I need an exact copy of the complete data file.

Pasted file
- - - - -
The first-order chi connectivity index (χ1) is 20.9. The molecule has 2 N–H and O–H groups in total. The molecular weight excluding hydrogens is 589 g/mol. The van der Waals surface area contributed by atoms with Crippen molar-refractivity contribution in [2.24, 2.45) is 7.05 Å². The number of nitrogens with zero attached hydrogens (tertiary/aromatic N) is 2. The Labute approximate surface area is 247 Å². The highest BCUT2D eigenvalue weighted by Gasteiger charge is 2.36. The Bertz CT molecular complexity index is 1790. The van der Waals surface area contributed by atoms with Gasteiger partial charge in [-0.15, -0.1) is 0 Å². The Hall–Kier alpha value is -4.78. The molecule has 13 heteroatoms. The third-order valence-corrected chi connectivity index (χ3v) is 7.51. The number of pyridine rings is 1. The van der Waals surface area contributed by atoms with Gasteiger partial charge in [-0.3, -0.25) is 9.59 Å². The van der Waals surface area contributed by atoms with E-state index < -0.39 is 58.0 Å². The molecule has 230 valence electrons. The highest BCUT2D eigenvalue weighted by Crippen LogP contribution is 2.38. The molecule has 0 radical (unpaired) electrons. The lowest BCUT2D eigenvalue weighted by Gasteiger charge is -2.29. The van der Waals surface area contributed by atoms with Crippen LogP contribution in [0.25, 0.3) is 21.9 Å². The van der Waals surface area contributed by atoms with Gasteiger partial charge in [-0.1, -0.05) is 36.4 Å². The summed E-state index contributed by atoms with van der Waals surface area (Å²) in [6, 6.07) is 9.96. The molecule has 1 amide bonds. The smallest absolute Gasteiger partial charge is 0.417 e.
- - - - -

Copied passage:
The first-order chi connectivity index (χ1) is 20.9. The molecule has 2 N–H and O–H groups in total. The molecular weight excluding hydrogens is 589 g/mol. The van der Waals surface area contributed by atoms with Crippen molar-refractivity contribution in [2.24, 2.45) is 7.05 Å². The number of nitrogens with zero attached hydrogens (tertiary/aromatic N) is 2. The Labute approximate surface area is 247 Å². The highest BCUT2D eigenvalue weighted by Gasteiger charge is 2.36. The Bertz CT molecular complexity index is 1790. The van der Waals surface area contributed by atoms with Gasteiger partial charge in [-0.15, -0.1) is 0 Å². The Hall–Kier alpha value is -4.78. The molecule has 13 heteroatoms. The third-order valence-corrected chi connectivity index (χ3v) is 7.51. The number of pyridine rings is 1. The van der Waals surface area contributed by atoms with Gasteiger partial charge in [-0.3, -0.25) is 9.59 Å². The van der Waals surface area contributed by atoms with E-state index < -0.39 is 58.0 Å². The molecule has 230 valence electrons. The highest BCUT2D eigenvalue weighted by Crippen LogP contribution is 2.38. The molecule has 0 radical (unpaired) electrons. The lowest BCUT2D eigenvalue weighted by Gasteiger charge is -2.29. The van der Waals surface area contributed by atoms with Crippen LogP contribution in [0.25, 0.3) is 21.9 Å². The van der Waals surface area contributed by atoms with Gasteiger partial charge in [-0.1, -0.05) is 36.4 Å². The summed E-state index contributed by atoms with van der Waals surface area (Å²) in [6, 6.07) is 9.96. The molecule has 1 amide bonds. The smallest absolute Gasteiger partial charge is 0.417 e.